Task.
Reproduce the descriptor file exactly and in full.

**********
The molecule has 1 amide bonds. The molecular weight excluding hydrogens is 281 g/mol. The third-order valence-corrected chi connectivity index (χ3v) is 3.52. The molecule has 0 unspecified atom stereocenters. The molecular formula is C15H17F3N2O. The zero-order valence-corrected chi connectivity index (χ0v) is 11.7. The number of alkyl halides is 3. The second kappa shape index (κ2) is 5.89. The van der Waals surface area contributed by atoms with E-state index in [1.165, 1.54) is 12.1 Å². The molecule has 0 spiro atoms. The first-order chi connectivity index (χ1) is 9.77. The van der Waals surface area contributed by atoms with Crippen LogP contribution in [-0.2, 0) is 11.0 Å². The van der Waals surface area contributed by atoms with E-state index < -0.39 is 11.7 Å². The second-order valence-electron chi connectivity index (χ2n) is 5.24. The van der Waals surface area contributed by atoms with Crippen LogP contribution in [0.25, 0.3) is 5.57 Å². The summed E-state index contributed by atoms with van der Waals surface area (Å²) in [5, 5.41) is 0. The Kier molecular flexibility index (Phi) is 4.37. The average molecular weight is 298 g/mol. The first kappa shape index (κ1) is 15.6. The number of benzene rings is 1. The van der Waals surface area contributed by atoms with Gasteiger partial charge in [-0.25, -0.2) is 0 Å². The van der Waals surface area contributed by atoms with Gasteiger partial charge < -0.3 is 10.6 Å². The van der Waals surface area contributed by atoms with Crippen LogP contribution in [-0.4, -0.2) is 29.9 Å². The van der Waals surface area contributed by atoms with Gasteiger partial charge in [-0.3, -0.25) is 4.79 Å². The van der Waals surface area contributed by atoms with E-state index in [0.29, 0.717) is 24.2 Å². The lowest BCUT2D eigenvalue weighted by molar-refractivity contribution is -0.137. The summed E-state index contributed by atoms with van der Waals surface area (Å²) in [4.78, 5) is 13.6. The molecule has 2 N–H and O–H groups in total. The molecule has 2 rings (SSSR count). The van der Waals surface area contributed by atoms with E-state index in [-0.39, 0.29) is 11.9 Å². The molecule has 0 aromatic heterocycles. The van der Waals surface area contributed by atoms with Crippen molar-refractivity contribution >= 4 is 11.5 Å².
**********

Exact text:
The molecule has 1 amide bonds. The molecular weight excluding hydrogens is 281 g/mol. The third-order valence-corrected chi connectivity index (χ3v) is 3.52. The molecule has 0 unspecified atom stereocenters. The molecular formula is C15H17F3N2O. The zero-order valence-corrected chi connectivity index (χ0v) is 11.7. The number of alkyl halides is 3. The second kappa shape index (κ2) is 5.89. The van der Waals surface area contributed by atoms with E-state index in [1.165, 1.54) is 12.1 Å². The molecule has 0 spiro atoms. The first-order chi connectivity index (χ1) is 9.77. The van der Waals surface area contributed by atoms with Crippen LogP contribution in [-0.2, 0) is 11.0 Å². The van der Waals surface area contributed by atoms with E-state index < -0.39 is 11.7 Å². The second-order valence-electron chi connectivity index (χ2n) is 5.24. The van der Waals surface area contributed by atoms with Crippen LogP contribution in [0.25, 0.3) is 5.57 Å². The summed E-state index contributed by atoms with van der Waals surface area (Å²) in [5, 5.41) is 0. The Kier molecular flexibility index (Phi) is 4.37. The average molecular weight is 298 g/mol. The first kappa shape index (κ1) is 15.6. The number of benzene rings is 1. The van der Waals surface area contributed by atoms with Gasteiger partial charge in [-0.25, -0.2) is 0 Å². The van der Waals surface area contributed by atoms with Gasteiger partial charge < -0.3 is 10.6 Å². The van der Waals surface area contributed by atoms with Crippen LogP contribution in [-0.4, -0.2) is 29.9 Å². The van der Waals surface area contributed by atoms with Gasteiger partial charge in [-0.3, -0.25) is 4.79 Å². The van der Waals surface area contributed by atoms with E-state index in [0.29, 0.717) is 24.2 Å². The lowest BCUT2D eigenvalue weighted by molar-refractivity contribution is -0.137. The summed E-state index contributed by atoms with van der Waals surface area (Å²) in [4.78, 5) is 13.6. The molecule has 2 N–H and O–H groups in total. The molecule has 2 rings (SSSR count). The van der Waals surface area contributed by atoms with E-state index in [-0.39, 0.29) is 11.9 Å². The molecule has 0 aromatic heterocycles. The van der Waals surface area contributed by atoms with Crippen molar-refractivity contribution >= 4 is 11.5 Å².